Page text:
May 23, 2013

State Department Criticizes Iran on Lack of Religious Freedom

Washington, DC – “Government rhetoric and actions created a threatening atmosphere for nearly all non-Shia religious groups, most notably for Bahais, as well as for Sufi Muslims, evangelical Christians, Jews, and Shia groups not sharing the [Iranian] government’s official religious views,” says a report issued by the State Department.

Secretary of State John Kerry announced the release of the annual International Religious Freedom Report this week, which describes the status of religious freedom in every country.  

The Iran country report describes a deterioration of respect for religious freedom by Iran’s government, including through harassment, imprisonment, and discrimination of religious practices and minorities.

Iran is one of eight countries that have been listed as a “Country of Particular Concern” (CPC), along with Burma, China, Eritrea, North Korea, Saudi Arabia, Sudan, and Uzbekistan.

The Islamic Republic recognizes three non-Islamic religions as protected under the constitution – Christians, Jews, and Zorastrians. Bahai’s are considered to be a “political sect” and apostates by the government. 

A number of religious minority groups have faced continued arrests, detention, and property confiscation, according to the report. “The government continued to increase convictions and executions of dissidents, political reformists, and peaceful protesters on the charge of moharebeh (enmity against God) and anti-Islamic propaganda.”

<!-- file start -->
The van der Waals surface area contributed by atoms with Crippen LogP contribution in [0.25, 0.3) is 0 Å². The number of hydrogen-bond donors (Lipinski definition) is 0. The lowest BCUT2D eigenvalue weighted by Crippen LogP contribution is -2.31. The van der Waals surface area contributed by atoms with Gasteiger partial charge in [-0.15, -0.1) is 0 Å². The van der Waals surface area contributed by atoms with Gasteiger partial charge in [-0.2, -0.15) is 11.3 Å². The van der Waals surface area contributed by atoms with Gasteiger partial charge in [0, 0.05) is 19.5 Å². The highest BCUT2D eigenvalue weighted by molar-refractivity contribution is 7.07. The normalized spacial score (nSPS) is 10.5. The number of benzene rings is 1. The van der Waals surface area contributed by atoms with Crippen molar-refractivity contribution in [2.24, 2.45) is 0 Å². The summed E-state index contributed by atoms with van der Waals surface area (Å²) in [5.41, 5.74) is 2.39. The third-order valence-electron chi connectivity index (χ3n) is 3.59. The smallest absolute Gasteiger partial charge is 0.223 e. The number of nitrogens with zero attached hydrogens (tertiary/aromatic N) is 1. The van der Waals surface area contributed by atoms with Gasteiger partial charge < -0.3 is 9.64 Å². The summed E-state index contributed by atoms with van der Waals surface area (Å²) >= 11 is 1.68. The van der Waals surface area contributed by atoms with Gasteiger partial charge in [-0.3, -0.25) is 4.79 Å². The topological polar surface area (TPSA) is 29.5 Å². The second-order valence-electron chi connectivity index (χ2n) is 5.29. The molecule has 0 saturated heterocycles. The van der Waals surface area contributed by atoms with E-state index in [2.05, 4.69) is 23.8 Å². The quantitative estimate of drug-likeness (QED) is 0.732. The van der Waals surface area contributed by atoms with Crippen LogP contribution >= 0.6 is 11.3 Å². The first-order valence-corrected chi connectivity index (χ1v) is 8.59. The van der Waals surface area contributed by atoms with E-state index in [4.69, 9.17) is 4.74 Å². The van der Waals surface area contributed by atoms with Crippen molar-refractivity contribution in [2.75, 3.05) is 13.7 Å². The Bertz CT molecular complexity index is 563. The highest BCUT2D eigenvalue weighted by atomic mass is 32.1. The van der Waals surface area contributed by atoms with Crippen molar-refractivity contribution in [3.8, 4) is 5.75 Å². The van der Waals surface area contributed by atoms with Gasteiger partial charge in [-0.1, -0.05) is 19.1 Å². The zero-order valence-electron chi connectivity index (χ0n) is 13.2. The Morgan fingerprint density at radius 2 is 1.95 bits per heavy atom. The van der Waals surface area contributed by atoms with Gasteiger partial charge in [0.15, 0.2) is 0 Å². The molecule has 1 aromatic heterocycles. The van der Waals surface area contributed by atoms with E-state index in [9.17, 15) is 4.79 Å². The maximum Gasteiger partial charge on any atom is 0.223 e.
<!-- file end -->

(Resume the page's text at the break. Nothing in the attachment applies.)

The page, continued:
Christian pastors such as Youcef Nadarkhani and Iranian-American Saeed Abedini have been imprisoned, and the report states that physical and psychological abuse as well as a lack of consular and medical care has occurred in Abedini’s case. 

The report confirms that, “All religious minorities suffered varying degrees of officially sanctioned discrimination, particularly in the areas of employment, education, and housing,” yet there have also been specific efforts to target certain religious groups. “The government prohibits Bahais from teaching and practicing their faith and subjects them to many forms of discrimination not faced by members of other religious groups.” Since 1991, Bahais have been banned from universities if they openly declare their faith.

In addition to large amounts of arbitrary arrests, the report describes anti-Semitic rhetoric among government officials, religious leaders, and the media. The report references comments made by President Ahmadinejad questioning the Holocaust and by Vice President Mohammed-Reza Rahimi blaming “Zionists” for the international drug trade. 

Not only are non-Islamic religions being targeted and threatened, but non-Shia groups have also faced religious discrimination according to the report. Sunni literature has been reported as banned, as have building of new Sunni schools and mosques. Sunnis cite that there is no Sunni Mosque in Tehran even though there are reported to be more than one million Sunnis in the capital.  

As the report makes clear that most abuses have come from government rhetoric and action, the report says elements of society have become less receptive and more threatening to religious minorities. This “atmosphere of impunity” is not a positive trend as respect for religious freedom has continued to decline.




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